Are you good at managing your to-do list?
Do you have a system in place for tackling all the things you need to do in a day?
If you answered yes to these questions, then that’s fantastic. But, if like me you do have a to-do list, but you have trouble with getting through the things on the list or you have too many things on the list, then you definitely need to read on.
This year I’ve been on a bit of a mission to take control and become even more organized at work and home.
But, there was one area that I was still finding completely overwhelming, and that was my to-do list.
My old to-do lists
So I’ve been through a few different ways of organising all of the the things I need to do in a day. Some of them included:
I would randomly write on post-it notes and stick them near my computer and hope that I got around to doing them. I also read a post from a teacher friend who had problems with post-it notes for her to-do list and how she got rid of them and what she does now. You can check that out here.
I’ve tried a few online tools before and different organization apps. I also used Trello for a while, which I wrote about here and here. I quite liked Trello, but it didn’t really fit in with both work and home.
I also tried just having a piece of paper with all the tasks listed. But, what I found with that was that sometimes I could have over 30 things on the list, and it was just too much. I didn’t really know how to filter this list to a daily achievable list.
Introducing the new method
So a few weeks ago I went searching for some other ideas. I came across two new methods, that I hadn’t heard of before, and that sounded promising.
Now be aware that these two methods are paper based ways for organising your to-do lists. I still find that this is the best way for me.
The first method is called bullet journaling. I quite liked the look of this method, but as I read more and more on how it worked, I thought it was a bit too complicated for me.
The next method I found is called the Strikethru system.
The website describes the system as “a simple analog system to help you complete tasks and bring order to your life. All you need is a notebook and pen.”
With both the bullet journal and strikethru you can just use any plain notebook, so you don’t need anything special.
However, I have my beautiful Erin Condren planner so I wanted to use this to see if it works.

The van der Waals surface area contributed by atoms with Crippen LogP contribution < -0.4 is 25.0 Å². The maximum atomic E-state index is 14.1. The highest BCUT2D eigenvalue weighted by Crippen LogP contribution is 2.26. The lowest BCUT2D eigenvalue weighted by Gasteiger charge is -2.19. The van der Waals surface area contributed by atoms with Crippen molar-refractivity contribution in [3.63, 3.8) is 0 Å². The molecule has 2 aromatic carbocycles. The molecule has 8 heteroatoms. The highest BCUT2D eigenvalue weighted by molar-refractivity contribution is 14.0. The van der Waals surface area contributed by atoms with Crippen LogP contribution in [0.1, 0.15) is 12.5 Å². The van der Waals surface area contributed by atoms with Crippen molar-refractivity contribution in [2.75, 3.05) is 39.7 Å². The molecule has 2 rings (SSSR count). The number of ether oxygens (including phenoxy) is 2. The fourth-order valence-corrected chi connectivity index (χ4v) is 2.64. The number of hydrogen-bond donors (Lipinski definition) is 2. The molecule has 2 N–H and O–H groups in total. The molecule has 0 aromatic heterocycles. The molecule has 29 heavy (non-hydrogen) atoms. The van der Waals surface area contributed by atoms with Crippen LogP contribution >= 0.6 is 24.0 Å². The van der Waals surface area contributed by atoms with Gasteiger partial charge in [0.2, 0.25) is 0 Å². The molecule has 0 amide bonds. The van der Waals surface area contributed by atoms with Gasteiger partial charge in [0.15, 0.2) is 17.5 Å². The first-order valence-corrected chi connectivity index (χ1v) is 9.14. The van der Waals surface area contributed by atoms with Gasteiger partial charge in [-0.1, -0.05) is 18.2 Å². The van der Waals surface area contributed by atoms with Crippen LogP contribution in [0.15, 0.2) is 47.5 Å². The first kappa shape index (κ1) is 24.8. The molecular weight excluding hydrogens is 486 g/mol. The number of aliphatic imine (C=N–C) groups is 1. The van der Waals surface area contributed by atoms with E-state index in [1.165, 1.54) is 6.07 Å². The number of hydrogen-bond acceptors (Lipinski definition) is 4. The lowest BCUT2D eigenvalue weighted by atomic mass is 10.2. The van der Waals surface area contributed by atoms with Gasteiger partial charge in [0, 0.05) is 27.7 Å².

There are so many things I love about the Strikethru method. Overall, you can use it at its most basic level, but there is room to become more complex to cater for other areas of your life as well.
This is probably my favorite part of the whole system.
It is exactly as the title suggests, you dump all of the ideas, tasks, things floating around in your head in this section. This section collects all of your to-dos.
This is great as I have so many things twirling around in my head that I need to remember to do, and now as it pops in my head I dump it here.
Below is a picture of my dump section. In my planner, I’ve just found the first lined section at the back of my book and used this as my dumping ground. For easy access, I use a tab to mark this section.
The live list
You use the live list each day to work out what needs to be done now. This is where all the action happens. You only ever have one live list.
If you’re using a plain notebook you could use one page per day. But as I have a planner that is one week to an opening I have a full week of live lists over 2 pages.
On your first live list page, or in your planner/diary for the current day, draw 9 circles down the left side and label them 1-9.
As I like pretty things you will see in my planner below I use coloured dots for my circles 😉
These are the 9 spaces you allow yourself each day for tasks. The idea behind this is that you use the 1-3-5 rule. This is useful in helping you to prioritise your tasks each day. So essentially you should aim to work on 5 simple tasks, 3 medium sized tasks and 1 large task.
Next the method asks you to do the same corresponding circles down the other side of the page/list. These become your priority circles, so it helps you to work out what the most important tasks are. It lists a few different ways of prioritising, such as writing 1-9 from highest to lowest priority or using H-high, M-medium, L-low.